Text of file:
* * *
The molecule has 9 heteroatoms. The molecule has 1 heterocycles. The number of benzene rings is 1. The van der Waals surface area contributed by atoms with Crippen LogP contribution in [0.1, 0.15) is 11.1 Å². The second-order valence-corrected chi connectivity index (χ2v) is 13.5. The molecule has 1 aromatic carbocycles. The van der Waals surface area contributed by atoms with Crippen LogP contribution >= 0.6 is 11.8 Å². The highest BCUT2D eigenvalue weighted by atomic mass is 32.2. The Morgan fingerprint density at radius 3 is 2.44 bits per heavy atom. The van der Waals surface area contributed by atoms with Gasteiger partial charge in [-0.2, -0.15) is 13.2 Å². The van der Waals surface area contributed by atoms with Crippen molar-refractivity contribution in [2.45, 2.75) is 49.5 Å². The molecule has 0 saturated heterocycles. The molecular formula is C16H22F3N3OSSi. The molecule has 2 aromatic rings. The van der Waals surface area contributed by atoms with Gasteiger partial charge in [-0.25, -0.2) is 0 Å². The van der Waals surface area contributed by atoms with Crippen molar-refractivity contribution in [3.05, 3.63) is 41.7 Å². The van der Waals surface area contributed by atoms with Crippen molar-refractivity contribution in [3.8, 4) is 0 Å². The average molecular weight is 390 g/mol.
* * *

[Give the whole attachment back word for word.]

The molecule has 9 heteroatoms. The molecule has 1 heterocycles. The number of benzene rings is 1. The van der Waals surface area contributed by atoms with Crippen LogP contribution in [0.1, 0.15) is 11.1 Å². The second-order valence-corrected chi connectivity index (χ2v) is 13.5. The molecule has 1 aromatic carbocycles. The van der Waals surface area contributed by atoms with Crippen LogP contribution >= 0.6 is 11.8 Å². The highest BCUT2D eigenvalue weighted by atomic mass is 32.2. The Morgan fingerprint density at radius 3 is 2.44 bits per heavy atom. The van der Waals surface area contributed by atoms with Gasteiger partial charge in [-0.2, -0.15) is 13.2 Å². The van der Waals surface area contributed by atoms with Crippen molar-refractivity contribution in [2.45, 2.75) is 49.5 Å². The molecule has 0 saturated heterocycles. The molecular formula is C16H22F3N3OSSi. The molecule has 2 aromatic rings. The van der Waals surface area contributed by atoms with Gasteiger partial charge in [-0.25, -0.2) is 0 Å². The van der Waals surface area contributed by atoms with Crippen molar-refractivity contribution in [3.05, 3.63) is 41.7 Å². The van der Waals surface area contributed by atoms with Crippen molar-refractivity contribution in [3.8, 4) is 0 Å². The average molecular weight is 390 g/mol.